Later in the same chapter, the author asks .... will you take complete responsibility for how you spend your time, take control of the things you can, and make today yours? The key words being of the things you can. He asks three questions - what is required, what gives the greatest return, and what gives the greatest reward. The defining line between return and reward appears to relate to money. It wasn't entirely clear to me.

He goes on to say that many people are not successful because they focus too much on what is rewarding and not enough on what is required. I would argue that most women are focused too much on what's required and not enough on what's rewarding. Women tend to put everyone but themselves first to the detriment of their own energy, health, and self-development. I saw this time and again with my students when I was teaching and with my friends, especially when our children were very young. Caroline and I were the only two to take a yearly vacation, separate from the family - in our case a sewcation - and she came because I invited her and organized the event.

In most families, if someone is going to go without, it's typically the mother. Women will make sure that Joey and Billy and Sally get to hockey and painting and piano every week, without fail, even though the odds are heavily stacked that Joey and Billy and Sally are NOT the next Gretzky, Rembrandt, or Beethoven but the same woman can't find an hour a week in the studio or some time to read or an evening for coffee with a friend. It's a soap box issue for me. I'm a HUGE advocate of self care and as I look at the questions swirling at this time in my life, I am VERY grateful that it's a precedent I've already developed.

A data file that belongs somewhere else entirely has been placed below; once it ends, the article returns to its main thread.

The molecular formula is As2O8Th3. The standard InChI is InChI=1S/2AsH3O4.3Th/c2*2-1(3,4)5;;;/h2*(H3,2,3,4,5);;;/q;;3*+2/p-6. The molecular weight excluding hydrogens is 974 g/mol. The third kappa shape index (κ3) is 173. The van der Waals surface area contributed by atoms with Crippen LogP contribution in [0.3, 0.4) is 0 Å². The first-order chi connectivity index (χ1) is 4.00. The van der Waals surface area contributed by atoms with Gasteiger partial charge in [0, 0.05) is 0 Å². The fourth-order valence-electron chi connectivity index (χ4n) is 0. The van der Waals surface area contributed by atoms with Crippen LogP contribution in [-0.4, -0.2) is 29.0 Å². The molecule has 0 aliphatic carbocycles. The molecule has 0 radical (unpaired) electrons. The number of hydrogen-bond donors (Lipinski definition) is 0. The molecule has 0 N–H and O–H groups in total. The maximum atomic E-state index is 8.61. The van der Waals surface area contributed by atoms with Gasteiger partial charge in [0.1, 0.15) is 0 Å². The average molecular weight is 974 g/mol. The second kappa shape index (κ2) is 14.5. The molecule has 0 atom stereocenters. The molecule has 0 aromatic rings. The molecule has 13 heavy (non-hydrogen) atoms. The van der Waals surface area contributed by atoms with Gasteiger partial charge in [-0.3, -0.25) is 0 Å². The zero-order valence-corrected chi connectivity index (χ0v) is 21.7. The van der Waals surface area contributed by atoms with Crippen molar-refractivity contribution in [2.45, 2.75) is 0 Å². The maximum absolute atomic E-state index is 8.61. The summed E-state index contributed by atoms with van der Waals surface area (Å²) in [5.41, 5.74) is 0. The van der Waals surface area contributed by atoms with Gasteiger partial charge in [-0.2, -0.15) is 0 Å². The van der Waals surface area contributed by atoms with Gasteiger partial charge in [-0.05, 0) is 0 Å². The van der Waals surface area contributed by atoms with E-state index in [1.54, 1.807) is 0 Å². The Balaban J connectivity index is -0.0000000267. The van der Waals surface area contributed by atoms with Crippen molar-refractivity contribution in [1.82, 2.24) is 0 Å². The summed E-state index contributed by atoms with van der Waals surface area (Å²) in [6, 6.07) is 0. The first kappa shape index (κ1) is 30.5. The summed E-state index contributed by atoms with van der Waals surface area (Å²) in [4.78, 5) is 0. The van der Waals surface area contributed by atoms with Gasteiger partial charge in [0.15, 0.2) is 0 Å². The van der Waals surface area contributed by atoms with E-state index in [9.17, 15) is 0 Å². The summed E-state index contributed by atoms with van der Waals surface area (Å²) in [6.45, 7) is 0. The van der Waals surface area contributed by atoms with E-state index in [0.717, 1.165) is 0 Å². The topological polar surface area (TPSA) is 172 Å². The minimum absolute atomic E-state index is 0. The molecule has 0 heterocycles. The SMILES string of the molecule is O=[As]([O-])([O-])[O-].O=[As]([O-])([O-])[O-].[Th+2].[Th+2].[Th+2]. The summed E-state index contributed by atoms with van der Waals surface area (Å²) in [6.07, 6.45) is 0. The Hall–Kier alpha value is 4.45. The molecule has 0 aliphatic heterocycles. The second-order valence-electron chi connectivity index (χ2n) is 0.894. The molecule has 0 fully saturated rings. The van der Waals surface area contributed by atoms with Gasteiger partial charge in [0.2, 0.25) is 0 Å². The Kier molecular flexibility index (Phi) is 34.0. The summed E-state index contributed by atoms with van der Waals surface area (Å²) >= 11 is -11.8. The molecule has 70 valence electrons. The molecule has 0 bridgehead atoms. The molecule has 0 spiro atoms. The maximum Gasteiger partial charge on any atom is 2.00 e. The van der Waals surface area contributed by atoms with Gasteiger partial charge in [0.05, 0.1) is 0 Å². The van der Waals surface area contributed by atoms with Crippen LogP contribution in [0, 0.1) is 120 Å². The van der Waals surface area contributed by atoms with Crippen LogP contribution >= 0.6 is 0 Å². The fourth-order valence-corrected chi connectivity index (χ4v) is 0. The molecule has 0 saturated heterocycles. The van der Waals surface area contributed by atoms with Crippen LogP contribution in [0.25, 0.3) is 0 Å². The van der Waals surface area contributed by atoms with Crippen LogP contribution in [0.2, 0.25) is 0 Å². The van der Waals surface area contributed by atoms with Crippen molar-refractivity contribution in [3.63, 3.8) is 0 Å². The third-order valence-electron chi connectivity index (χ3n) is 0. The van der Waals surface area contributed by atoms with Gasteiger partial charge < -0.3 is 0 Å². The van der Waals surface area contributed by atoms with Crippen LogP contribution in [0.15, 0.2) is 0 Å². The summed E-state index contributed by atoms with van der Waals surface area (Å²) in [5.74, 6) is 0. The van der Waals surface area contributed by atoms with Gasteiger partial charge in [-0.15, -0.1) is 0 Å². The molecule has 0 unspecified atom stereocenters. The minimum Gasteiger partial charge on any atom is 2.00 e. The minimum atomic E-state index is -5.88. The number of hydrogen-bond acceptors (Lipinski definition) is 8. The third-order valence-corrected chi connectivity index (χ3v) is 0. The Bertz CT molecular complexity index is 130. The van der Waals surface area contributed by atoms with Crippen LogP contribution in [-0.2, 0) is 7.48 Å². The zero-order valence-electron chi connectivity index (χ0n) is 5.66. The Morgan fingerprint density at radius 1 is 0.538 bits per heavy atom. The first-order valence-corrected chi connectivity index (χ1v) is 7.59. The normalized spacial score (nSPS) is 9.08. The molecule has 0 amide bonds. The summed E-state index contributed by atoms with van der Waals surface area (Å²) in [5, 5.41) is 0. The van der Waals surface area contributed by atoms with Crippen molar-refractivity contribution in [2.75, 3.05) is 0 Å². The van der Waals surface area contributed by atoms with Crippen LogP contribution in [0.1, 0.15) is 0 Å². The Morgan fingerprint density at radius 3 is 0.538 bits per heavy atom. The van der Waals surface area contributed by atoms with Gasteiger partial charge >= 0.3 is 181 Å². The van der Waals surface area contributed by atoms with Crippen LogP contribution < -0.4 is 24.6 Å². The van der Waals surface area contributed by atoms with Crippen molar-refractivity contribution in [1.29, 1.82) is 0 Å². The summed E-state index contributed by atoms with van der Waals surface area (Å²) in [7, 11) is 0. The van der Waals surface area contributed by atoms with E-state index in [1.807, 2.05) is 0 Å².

Working through the study questions around priorities, I've been thinking about the three requirement, return, and reward questions, about how life looks currently, about possible new directions, and about taking control of the things I can control. This decade - of my fifties - more than any other decade - is MY decade and my priorities need to be reshaped and shifted to take on new dimensions and expressions that are more heavily weighted toward my self care and my growth. It sounds selfish and I don't believe it is. Rather, I think it's the natural ebb and flow of a woman's life, especially the life of a stay-at-home Mom whose children are now adults. I believe that letting this chance to invest more solidly in me go past without investment would be a tremendous loss.